12 And he exerciseth all the power of the first beast before him; and causeth the earth and them which dwell therein to worship the first beast, whose deadly wound was healed.

13 And he doeth great wonders, so that he maketh fire come down from heaven on the earth in the sight of men.

14 And deceiveth them that dwell on the earth, by the means of those miracles which he had power to do in the sight of the beast; saying to them that dwell on the earth, that they should make an image to the beast, which had the wound by a sword, and did live.

15 And he had power to give life unto the image of the beast, that the image of the beast should both speak, and cause that as many as would not worship the image of the beast should be killed.

16 And he caused all, both small and great, rich and poor, free and bond, to receive a mark in their right hand, or in their foreheads.

' He is denominated ó fevàot popnens. Ch. xvi. 13; xix. 20 ; xx, 10.

17 And that no man might buy or sell, save he that bad the mark, or the name of the beast, or the number of his name.

18 Here is wisdom. Let him that hath understanding count the number of the beast: for it is the number of a man; and his number is six hundred threescore and six.

We may make some safe and useful advance towards the explication of this prophecy, by first paraphrasing the words of the original, and then adding such an interpretation of the symbols as has been adopted by discrete commentators; and afterwards I will offer to the reader's consideration some corrections and additions resulting from my own inquiries.

11. “ Another wild beast,” for he is of the same

description as the former, Onprov,—with this difference, that whereas the first came from the stormy sea, as the four heathen monarchies had done, (Dan. vii. 3.) subduing and oppressing the people of God,—this second beast arises from the earth or land, (ek tñs yñs) from among the inhabitants, whom he subjugates by false arts and pretensions. He bears upon his head two horns, like the horns of a lamb, (the Lamb is Christ, ch. v. 6, &c.) His speech is dragonlike, as that of a false prophet, (see ch. xvi. 13; xix. 20; xx. 10.) discovering that in outward show only he is lamb-like; and the sequel of

the description clearly imports, that he is dia12. bolical and antichristian. He unites with the

first beast, and, as his minister,(Irenæus calls him his armour-bearer, útepaonions,) exercises all the power of that beast, which was derived from the dragon before him, (ver. 4.) and makes the earth or land, and its inhabitants, to wor

ship the first beast, whose deadly wound had 13. been healed. This he effects by performing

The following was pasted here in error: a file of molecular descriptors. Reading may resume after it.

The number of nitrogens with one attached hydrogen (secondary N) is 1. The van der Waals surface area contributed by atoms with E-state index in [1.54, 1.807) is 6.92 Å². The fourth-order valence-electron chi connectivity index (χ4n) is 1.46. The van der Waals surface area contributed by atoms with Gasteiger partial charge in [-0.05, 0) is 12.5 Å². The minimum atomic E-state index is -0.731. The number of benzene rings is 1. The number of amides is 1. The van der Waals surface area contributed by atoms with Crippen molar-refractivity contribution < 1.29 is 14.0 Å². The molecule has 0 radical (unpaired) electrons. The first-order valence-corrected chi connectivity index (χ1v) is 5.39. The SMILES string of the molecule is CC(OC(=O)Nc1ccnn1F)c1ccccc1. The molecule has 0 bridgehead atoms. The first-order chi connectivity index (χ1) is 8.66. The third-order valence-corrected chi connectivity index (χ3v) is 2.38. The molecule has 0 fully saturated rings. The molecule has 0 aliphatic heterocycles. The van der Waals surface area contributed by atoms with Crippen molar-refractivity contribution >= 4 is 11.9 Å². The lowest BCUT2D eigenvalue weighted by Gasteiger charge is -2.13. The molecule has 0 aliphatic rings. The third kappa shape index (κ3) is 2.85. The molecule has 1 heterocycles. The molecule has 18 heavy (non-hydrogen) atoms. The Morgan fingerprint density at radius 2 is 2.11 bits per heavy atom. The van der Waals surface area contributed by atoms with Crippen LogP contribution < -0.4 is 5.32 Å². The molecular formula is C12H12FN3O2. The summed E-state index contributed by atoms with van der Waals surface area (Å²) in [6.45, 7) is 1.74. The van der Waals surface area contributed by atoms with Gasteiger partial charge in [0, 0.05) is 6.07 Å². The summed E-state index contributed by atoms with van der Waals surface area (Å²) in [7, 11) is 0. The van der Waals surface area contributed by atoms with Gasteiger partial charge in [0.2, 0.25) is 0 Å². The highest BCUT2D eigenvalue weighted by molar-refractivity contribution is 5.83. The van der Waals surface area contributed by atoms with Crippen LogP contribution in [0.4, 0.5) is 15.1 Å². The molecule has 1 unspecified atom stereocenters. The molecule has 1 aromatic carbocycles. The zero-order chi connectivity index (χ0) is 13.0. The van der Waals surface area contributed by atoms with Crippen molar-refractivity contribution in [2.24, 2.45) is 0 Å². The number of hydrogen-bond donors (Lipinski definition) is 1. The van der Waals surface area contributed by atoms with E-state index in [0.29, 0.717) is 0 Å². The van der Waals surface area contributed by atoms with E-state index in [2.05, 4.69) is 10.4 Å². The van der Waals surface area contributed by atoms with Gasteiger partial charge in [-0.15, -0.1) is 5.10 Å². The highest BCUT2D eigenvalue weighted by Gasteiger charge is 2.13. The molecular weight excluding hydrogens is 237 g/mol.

miracles; for such they appear to be, xvwTIOV Tūv av@pwtūv, in the sight of the men,' in imitation of Elijah, by whom fire was called down from heaven, betokening divine acceptance,

(1 Kings xviii. 30—40.); but these are not real, 14. but pretended miracles, for they deceive; nor are

they of divine operation, nor such evwTiOV Tov Okov, in the sight of God, or of his faithful servants.? But, the weak in faith are beguiled by them, and, at the persuasion or command of this false

prophet, they make an image or statue in honour 15. of the first beast. And to this statue it is per

mitted to give avevua, breath, or apparent life;

so that it should utter decrees, and cause those 16. who refuse to worship it, to be slain. Men of

all stations, ranks, and degrees, are compelled

by him to receive the mark of the beast, his 17. name, or the number of his name, as his slaves

and idolatrous worshippers, or to be deprived of the common rights and comforts of society, the

power of buying and selling so as to preserve 18. life. Persons of wisdom and understanding

are exhorted to calculate the number of the wild beast; for it is the number of a man, 666.


This paraphrase I have endeavoured to make faithful to the words of the prophecy, and so general in the explication of the symbols, that nearly all of the distinguished commentators might have agreed in it. The rise, progress, and actions of the second wild beast, called also the false prophet, (ch. xvi. 13; xix. 20; xx. 10.) so far as is here stated, few would be disposed to reject : but in the application of it to history, there is a wide difference of opinion. We are prepared to expect it, for such had appeared

1 Των Ανθρωπων.

Τους εν τω Ουρανο σκηνουντας. Ch. xiii. 6, compared with Phil. üi. 20.